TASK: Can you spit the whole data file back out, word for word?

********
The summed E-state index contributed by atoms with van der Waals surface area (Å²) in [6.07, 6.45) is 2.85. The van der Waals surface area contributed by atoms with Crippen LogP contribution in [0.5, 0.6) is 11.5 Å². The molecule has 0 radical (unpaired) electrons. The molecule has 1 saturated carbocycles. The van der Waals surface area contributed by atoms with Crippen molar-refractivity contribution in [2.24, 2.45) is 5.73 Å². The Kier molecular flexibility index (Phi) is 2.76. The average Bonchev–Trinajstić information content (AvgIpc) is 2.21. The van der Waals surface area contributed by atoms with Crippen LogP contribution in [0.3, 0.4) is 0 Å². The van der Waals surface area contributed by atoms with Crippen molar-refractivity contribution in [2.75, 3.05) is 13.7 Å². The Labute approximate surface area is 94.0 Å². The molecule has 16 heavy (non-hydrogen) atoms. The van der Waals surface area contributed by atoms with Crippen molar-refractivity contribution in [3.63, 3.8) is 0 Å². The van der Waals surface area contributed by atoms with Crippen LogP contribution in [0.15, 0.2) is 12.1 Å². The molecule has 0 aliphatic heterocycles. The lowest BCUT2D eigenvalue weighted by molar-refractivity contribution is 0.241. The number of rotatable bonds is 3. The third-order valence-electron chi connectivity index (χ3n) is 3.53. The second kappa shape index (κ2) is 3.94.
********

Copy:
The summed E-state index contributed by atoms with van der Waals surface area (Å²) in [6.07, 6.45) is 2.85. The van der Waals surface area contributed by atoms with Crippen LogP contribution in [0.5, 0.6) is 11.5 Å². The molecule has 0 radical (unpaired) electrons. The molecule has 1 saturated carbocycles. The van der Waals surface area contributed by atoms with Crippen molar-refractivity contribution in [2.24, 2.45) is 5.73 Å². The Kier molecular flexibility index (Phi) is 2.76. The average Bonchev–Trinajstić information content (AvgIpc) is 2.21. The van der Waals surface area contributed by atoms with Crippen LogP contribution in [0.3, 0.4) is 0 Å². The van der Waals surface area contributed by atoms with Crippen molar-refractivity contribution in [2.75, 3.05) is 13.7 Å². The Labute approximate surface area is 94.0 Å². The molecule has 16 heavy (non-hydrogen) atoms. The van der Waals surface area contributed by atoms with Crippen molar-refractivity contribution in [3.63, 3.8) is 0 Å². The van der Waals surface area contributed by atoms with Crippen LogP contribution in [0.15, 0.2) is 12.1 Å². The molecule has 0 aliphatic heterocycles. The lowest BCUT2D eigenvalue weighted by molar-refractivity contribution is 0.241. The number of rotatable bonds is 3. The third-order valence-electron chi connectivity index (χ3n) is 3.53. The second kappa shape index (κ2) is 3.94.